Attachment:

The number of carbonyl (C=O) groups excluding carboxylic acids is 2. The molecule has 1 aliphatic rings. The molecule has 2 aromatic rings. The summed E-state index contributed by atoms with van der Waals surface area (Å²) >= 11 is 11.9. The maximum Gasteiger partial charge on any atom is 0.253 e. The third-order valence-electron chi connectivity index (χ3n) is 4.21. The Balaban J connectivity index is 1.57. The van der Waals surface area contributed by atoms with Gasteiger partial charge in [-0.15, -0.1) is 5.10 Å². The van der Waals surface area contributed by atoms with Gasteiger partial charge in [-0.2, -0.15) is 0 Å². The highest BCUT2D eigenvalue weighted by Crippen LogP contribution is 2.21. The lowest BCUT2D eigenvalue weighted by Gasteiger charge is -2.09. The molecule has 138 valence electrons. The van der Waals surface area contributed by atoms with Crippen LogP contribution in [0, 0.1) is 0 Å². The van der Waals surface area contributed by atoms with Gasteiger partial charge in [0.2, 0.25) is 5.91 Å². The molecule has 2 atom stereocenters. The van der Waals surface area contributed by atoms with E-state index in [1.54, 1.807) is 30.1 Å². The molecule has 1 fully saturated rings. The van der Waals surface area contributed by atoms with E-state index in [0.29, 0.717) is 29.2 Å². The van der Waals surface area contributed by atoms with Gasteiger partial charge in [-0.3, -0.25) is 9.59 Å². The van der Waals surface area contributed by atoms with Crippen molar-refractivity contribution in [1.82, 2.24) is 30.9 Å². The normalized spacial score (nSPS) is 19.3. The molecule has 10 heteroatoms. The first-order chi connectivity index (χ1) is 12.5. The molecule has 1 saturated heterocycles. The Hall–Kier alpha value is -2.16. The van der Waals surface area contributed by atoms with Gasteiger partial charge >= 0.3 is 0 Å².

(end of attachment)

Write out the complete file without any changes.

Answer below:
The number of carbonyl (C=O) groups excluding carboxylic acids is 2. The molecule has 1 aliphatic rings. The molecule has 2 aromatic rings. The summed E-state index contributed by atoms with van der Waals surface area (Å²) >= 11 is 11.9. The maximum Gasteiger partial charge on any atom is 0.253 e. The third-order valence-electron chi connectivity index (χ3n) is 4.21. The Balaban J connectivity index is 1.57. The van der Waals surface area contributed by atoms with Gasteiger partial charge in [-0.15, -0.1) is 5.10 Å². The van der Waals surface area contributed by atoms with Gasteiger partial charge in [-0.2, -0.15) is 0 Å². The highest BCUT2D eigenvalue weighted by Crippen LogP contribution is 2.21. The lowest BCUT2D eigenvalue weighted by Gasteiger charge is -2.09. The molecule has 138 valence electrons. The van der Waals surface area contributed by atoms with Crippen LogP contribution in [0, 0.1) is 0 Å². The van der Waals surface area contributed by atoms with Gasteiger partial charge in [0.2, 0.25) is 5.91 Å². The molecule has 2 atom stereocenters. The van der Waals surface area contributed by atoms with E-state index in [1.54, 1.807) is 30.1 Å². The molecule has 1 fully saturated rings. The van der Waals surface area contributed by atoms with E-state index in [0.29, 0.717) is 29.2 Å². The van der Waals surface area contributed by atoms with Gasteiger partial charge in [-0.3, -0.25) is 9.59 Å². The van der Waals surface area contributed by atoms with Crippen molar-refractivity contribution in [1.82, 2.24) is 30.9 Å². The normalized spacial score (nSPS) is 19.3. The molecule has 10 heteroatoms. The first-order chi connectivity index (χ1) is 12.5. The molecule has 1 saturated heterocycles. The Hall–Kier alpha value is -2.16. The van der Waals surface area contributed by atoms with Gasteiger partial charge >= 0.3 is 0 Å².